Farmers find markets for meat both inside and outside Kentucky
TWO BEEF CATTLE OPERATIONS in the western part of Kentucky exemplify the creativity, strength and professionalism of the state’s agriculture, one through specialization and the other through the local food movement.
Hill View Farms near Owensboro is a fifth-generation corn, tobacco and beef cattle operation owned by the Gilles family, but its direct-to-consumer retail business, Hill View Farms Meats, LLC, started about eight years ago when the family took notice of a community need for locally raised beef.
The Gilleses are part of a growing trend not only in Kentucky but nationally, says Dave Maples, executive director of the Kentucky Cattlemen’s Association.
Consumers, he says, want to “get closer to their food’s origin, to know or know of the farm and the source where their food came from.”
The Gilles family’s on-farm retail center, Hill View Farms Market, features countless Kentucky Proud products from across the state, including meats and produce. “Working with our customers and getting to know them, putting a name and face behind agriculture is really what motivates us to continue to grow,” says Jim Gilles. He calls it “providing a product that is uniquely a local Kentucky experience.”
One unique aspect of their black Angus beef operation is the genetic selection aimed at producing the highest quality beef possible. That ranges from sire genetics to artificial insemination in their 250-head cow/calf operation. They select first for herd improvement, but also look at meat qualities to give customers the best eating experience possible. All of the beef raised for Hill View Farms Meats is antibiotic free and pasture raised with no added growth hormones.
The business also carries broiler chickens, pasture raised and free-range on their farm, along with its layer hens. The pork products it carries are raised by a neighboring farmer who follows the same practices as the Gilles farm.
Besides that, Jim Gilles’ father, Jimmy Gilles, and his business partner also sell sides of beef. Every Monday, they pick up orders from their beef processor and sit at a picnic table in their farm’s maintenance shop waiting for customers to come pick up freezer beef— just another way of meeting local needs.
Finding a flavorful niche
For Black Hawk Farms near Princeton, founded by Milton Cook IV, marbling is a key word. Marbling is the fat that gives high-quality beef its flavor—the more marbling, the tastier the meat. Cook bought his first full-blood wagyu bulls from Texas in 2014 to breed with his herd of Angus and others, producing American wagyu calves to raise on his Caldwell County farm. Wagyu beef stands out because it is marbled more than meat from any other breed of beef cattle, producing high-grade cuts.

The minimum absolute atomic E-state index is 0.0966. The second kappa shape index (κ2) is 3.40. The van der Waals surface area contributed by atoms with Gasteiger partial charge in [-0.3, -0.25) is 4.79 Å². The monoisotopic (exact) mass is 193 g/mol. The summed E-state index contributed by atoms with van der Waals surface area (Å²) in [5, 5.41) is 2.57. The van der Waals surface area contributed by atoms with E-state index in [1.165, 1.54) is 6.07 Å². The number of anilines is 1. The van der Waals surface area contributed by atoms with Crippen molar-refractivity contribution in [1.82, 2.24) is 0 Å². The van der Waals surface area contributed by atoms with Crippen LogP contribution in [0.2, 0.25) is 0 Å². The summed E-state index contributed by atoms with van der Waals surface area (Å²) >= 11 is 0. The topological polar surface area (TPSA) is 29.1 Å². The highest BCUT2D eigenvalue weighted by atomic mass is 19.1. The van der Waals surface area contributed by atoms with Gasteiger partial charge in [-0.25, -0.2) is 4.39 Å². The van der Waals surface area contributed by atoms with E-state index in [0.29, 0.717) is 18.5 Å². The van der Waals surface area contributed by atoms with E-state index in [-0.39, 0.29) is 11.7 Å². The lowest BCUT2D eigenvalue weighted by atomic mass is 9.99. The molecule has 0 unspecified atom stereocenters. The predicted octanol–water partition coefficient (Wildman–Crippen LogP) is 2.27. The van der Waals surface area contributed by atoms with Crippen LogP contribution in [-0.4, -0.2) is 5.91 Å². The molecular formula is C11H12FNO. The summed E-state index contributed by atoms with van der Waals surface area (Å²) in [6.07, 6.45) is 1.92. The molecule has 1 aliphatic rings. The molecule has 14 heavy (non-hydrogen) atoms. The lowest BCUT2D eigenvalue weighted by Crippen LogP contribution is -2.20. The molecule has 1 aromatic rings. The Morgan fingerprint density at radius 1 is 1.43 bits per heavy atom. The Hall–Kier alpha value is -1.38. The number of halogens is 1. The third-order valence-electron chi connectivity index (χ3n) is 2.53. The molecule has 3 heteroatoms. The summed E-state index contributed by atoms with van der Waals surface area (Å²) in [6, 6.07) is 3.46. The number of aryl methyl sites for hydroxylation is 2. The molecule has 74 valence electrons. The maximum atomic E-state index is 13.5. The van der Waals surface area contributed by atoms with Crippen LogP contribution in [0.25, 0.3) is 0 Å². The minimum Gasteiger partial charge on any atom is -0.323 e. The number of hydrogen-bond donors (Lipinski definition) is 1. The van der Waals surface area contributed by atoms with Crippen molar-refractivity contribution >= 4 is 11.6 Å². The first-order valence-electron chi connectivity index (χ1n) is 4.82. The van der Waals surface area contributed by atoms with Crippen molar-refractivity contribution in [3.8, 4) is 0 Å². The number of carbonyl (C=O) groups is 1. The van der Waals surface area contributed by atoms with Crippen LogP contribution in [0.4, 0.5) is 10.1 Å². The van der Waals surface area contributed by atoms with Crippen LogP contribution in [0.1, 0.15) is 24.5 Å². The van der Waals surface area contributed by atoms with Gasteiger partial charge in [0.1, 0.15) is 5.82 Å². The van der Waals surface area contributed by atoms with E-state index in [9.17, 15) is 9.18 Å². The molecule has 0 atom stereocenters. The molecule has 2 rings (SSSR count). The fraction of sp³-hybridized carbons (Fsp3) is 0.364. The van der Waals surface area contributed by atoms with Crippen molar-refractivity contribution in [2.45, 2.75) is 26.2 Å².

The tasty American wagyu beef, marketed under the Black Hawk Farms name, is sold nationwide through distributors to restaurants, some of them Michelin-starred, as far away as California.
Black Hawk is also unique for its practice of “finishing” its cattle on its farm, rather than the more common practice of shipping them west to other states to put on their ultimate weight.
When Cook got the idea for finishing cattle on his farm, he consulted with with the University of Kentucky College of Agriculture. That led to building eco-friendly, open-air compost finishing barns for their cattle to protect them against disease and Kentucky weather conditions as they complete their lives. Black Hawk calls the entire process “vertical integration,” in which the farm controls everything from seed to harvest—growing the grass and grains to feed and finish the beef and then humanely processing it nearby. The waste the cattle produces is used as compost fertilizer for the next season of crops. The animals are humanely raised, free of antibiotics and hormones.
“It has been a learning process for everyone involved,” says Cook, who holds a plant soil degree from University of Kentucky. “The carcasses are larger, the fat content higher, and the demand is growing.”
Cook’s expertise is coupled with his cousin Brandon Oliver’s knowledge of cattle. Oliver, who holds a beef science degree and is a partner in the operation, is also its cattle manager. “Brandon has a passion for cattle; he’s very strategic and a valuable member of our crew,” Cook says.
The third-generation farm has come a long way from when Cook’s father, the late Firmon Milton Cook, started it. Black Hawk plans to double its operation from 600 head to 1,200 head this fall.
The American wagyu beef cattle requires a longer finishing time—500-plus days compared with the 180-day industry average—but as Cook says, “They’re well worth the wait.”
JONATHAN SHELL is a policy advisor for various statewide organizations. He grows flowers, corn and pumpkins and raises cattle on his Garrard County farm, Shell Farms and Greenhouses.